As I've shared my adventures over the past five years I like to think I've always been able to capture my authentic Adirondack experience, amazed and delighted by this place I've lived for 20 years in but never truly explored before. That changed last year, when, like so many, my life was put in a cocktail shaker and shaken up like one of Tony's signature cocktails at Dancing Bears Restaurant. Like so many, this has been the most profound year of my life; the end of a seven-year relationship, a promotion, the beginning of a new relationship, all during a once-in-a-generation pandemic, and nearly everyone I know has a similar story; even those who have been minimally affected have experienced enormous change. As I've begun to see inklings of normalcy I've felt this frenetic energy that I cannot quite describe, as though I were a moka pot bubbling away on the stove announcing "coffee is ready!"
I'm so ready, but where would I begin?
Well, believe it or not, I took my own advice. I did what I've suggested countless times before; I turned to the High Peaks Resort blog. And you know what? It's as good a resource as ever, whether you're visiting for the first time or the fortieth.
Guided Digital Disconnect
When was the last time you measured your success by something other than how many things you crossed off a list? It is so easy, too easy, to get bogged down in the last email, the latest text, to become blind to what is going on around us. If you're anything like me you may benefit from having someone walk you through it. Guides Helene Gibbens and Suzanne Weirich are certified by the Association of Nature and Forest Therapy, combining expertise in education, wellness, yoga, forest bathing, nature therapy, and riverwalking. After guided adventures in both riverwalking and forest bathing, Helene Gibbens of Adirondack Riverwalking & Forest Bathing is one of the first people I think of when I need some help reconnecting. Her careful and considerate nature is a welcome influence on my sometimes chaotic brain. and so is the gentle current of the Ausable River. It was time to go back.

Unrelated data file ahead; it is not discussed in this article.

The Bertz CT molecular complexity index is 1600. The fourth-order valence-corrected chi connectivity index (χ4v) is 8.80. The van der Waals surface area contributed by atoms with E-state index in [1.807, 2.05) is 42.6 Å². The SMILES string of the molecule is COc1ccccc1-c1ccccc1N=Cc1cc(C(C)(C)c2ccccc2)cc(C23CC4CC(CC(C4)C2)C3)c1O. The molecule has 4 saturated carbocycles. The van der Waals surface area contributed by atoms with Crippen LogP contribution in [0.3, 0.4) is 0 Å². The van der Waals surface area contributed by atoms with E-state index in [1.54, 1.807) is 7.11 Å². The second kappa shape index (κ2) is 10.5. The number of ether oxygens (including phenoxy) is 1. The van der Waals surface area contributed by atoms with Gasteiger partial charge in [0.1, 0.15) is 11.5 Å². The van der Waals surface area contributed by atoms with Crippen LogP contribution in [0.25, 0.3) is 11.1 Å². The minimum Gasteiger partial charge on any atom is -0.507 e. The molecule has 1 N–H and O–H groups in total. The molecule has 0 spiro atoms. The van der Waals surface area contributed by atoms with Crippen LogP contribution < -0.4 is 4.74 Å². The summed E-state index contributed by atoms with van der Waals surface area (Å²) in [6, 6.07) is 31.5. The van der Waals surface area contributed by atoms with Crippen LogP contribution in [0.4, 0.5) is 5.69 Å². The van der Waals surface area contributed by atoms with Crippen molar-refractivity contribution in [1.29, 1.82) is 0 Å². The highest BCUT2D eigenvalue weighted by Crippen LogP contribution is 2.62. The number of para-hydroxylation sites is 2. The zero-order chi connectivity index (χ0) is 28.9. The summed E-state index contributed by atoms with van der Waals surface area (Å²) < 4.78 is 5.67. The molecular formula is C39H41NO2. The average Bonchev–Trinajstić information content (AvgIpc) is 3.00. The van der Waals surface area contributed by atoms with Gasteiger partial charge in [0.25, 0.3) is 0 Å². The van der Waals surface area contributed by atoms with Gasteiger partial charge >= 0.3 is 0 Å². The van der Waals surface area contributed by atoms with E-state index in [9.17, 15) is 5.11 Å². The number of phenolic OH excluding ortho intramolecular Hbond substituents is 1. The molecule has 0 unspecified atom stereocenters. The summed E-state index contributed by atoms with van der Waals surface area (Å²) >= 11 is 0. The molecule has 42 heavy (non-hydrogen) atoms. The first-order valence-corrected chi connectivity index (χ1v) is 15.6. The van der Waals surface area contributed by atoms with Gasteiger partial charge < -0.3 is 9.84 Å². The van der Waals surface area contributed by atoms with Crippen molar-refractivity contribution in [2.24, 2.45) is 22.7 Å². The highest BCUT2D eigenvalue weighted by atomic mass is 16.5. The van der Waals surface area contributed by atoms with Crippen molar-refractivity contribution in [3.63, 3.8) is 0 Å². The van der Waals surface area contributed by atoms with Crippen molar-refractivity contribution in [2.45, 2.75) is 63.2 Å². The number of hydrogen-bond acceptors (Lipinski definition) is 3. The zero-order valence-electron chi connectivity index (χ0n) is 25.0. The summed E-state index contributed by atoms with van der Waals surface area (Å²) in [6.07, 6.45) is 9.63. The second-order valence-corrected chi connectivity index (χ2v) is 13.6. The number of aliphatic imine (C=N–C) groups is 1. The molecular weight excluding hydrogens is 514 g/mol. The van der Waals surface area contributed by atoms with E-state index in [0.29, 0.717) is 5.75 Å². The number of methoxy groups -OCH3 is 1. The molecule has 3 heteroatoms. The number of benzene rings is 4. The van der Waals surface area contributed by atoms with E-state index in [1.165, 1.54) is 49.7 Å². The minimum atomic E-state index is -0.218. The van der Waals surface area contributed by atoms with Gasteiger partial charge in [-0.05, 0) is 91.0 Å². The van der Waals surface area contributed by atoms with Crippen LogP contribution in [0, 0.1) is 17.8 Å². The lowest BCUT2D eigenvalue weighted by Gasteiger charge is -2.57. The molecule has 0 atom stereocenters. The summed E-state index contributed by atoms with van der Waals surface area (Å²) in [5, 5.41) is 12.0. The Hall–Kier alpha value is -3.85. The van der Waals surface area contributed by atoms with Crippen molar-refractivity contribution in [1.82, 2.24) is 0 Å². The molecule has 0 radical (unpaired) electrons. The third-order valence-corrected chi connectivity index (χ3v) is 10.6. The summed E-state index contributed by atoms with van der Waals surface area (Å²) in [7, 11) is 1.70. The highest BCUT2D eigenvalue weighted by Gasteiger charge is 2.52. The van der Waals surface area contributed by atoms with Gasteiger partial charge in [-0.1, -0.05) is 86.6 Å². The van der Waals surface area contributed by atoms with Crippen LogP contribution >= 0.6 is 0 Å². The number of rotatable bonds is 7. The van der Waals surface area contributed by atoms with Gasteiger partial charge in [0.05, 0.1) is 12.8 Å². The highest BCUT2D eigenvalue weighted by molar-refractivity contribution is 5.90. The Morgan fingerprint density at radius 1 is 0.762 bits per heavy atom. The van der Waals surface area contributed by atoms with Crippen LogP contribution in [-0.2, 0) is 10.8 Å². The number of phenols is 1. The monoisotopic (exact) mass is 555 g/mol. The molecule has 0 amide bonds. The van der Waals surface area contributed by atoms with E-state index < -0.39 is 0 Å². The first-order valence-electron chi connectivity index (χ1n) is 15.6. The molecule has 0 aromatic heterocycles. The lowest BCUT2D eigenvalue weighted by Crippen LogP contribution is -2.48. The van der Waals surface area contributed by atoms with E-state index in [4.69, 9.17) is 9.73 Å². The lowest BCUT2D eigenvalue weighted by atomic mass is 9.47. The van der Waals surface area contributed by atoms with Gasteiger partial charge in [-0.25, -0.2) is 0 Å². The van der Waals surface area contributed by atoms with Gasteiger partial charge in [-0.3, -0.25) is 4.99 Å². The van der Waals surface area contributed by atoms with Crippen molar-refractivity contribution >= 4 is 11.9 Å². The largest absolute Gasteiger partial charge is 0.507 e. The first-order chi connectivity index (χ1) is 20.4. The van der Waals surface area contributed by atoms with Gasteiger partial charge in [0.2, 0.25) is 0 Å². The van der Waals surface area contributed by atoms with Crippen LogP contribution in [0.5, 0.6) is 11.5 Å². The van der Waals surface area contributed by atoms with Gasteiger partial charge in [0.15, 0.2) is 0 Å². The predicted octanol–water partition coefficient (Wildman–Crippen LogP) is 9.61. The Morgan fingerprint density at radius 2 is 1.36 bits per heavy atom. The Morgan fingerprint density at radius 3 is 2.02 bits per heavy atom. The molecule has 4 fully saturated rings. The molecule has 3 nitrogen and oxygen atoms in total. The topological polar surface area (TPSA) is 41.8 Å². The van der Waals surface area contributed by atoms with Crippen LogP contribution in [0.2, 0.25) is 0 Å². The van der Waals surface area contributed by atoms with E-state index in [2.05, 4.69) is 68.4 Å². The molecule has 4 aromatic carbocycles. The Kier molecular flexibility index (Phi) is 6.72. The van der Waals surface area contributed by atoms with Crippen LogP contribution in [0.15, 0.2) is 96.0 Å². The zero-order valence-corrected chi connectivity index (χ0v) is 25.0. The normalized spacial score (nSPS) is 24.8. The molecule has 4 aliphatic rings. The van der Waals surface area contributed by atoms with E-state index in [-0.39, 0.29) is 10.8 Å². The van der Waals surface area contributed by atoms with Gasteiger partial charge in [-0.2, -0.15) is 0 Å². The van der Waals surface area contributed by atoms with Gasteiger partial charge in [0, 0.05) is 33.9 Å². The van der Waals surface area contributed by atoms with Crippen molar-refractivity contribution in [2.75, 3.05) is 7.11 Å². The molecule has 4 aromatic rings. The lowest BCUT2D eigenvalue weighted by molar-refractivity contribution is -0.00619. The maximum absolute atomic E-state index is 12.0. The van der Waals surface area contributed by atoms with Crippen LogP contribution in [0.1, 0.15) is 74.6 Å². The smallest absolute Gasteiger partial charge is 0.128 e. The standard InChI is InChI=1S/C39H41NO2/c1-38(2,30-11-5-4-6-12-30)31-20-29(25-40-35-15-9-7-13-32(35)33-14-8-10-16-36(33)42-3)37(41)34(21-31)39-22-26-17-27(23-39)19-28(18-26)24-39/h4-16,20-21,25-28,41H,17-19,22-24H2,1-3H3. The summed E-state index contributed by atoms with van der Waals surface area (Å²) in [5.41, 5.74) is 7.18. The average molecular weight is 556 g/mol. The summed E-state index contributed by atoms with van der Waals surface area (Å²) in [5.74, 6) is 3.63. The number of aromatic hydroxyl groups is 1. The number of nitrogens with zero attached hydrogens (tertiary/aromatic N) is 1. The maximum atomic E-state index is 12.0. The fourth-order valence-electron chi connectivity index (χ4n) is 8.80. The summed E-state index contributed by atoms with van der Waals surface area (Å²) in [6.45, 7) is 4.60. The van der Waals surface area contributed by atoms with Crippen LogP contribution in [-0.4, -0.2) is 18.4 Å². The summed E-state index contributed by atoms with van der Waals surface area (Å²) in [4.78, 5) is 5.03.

Return to the River
With big blue skies, few clouds, it was not unlike my first trip into the Ausable. After suiting up in gaiters and waders we followed Helene through the brush and to the water. It never ceases to amaze me how easy it is to disconnect in the Adirondacks, how easy it is to put your phone in the car (you'll want to do that, your boots might be waterproof, your phone is not). A five-minute walk might have been a walk through a wardrobe to another world, no cars, no other people, just the gentle lapping of water against the banks of the river. It took a moment to adjust to the silence, to the peace and once we did we stepped in.
Water is my happy place, whether it's floating aimlessly with a good book, sailing purposefully to the perfect fishing spot, I can spend hours enjoying the ebb and flow of moving water. I melted right into the water, wading thigh-deep, enjoying the gentle tug of the current against a raised foot. and as I dissolved into the water so too did my stress. For the first time in a long time, I feel like I was existing purely, the river eroding my stress from the past year so that I could just be. After a period of adjustment, Helene guided us through experiencing the lake in ways we may never have thought of before. Can you smell a river? Can you taste it without drinking? What does the water feel like? When you open your eyes what do you see?
I'm not a stranger to the wilderness. I've gone hiking, and snowshoeing, and fishing and I never ask myself about what I'm seeing. I'm never present enough, I'm too busy climbing a hill or catching a fish. More numbers. More lists. More accomplishments. Helene guides you through mindfulness as she guides you through the water - intentionally but at your own speed.
A New Perspective
My boyfriend said it best when we walked back to our car, "it made me feel like I was seeing the river for the first time. There's so much going on under the water. I'll never look at a river the same way again." He's right. There are insect-crusted river rocks and smooth, bright labradorite. There are beavers, and ducks, and schools of tiny little fish. And that's true of all our lives when we take a moment to be present in them. There are family dinners and morning meetings, there is the cat walking along the head of your bed or the dog curled at your feet, there is coffee and croissants, there is sunshine and fresh air. There's so much more to life than fear and face masks and at least for me, it's time to experience it again, like the first time.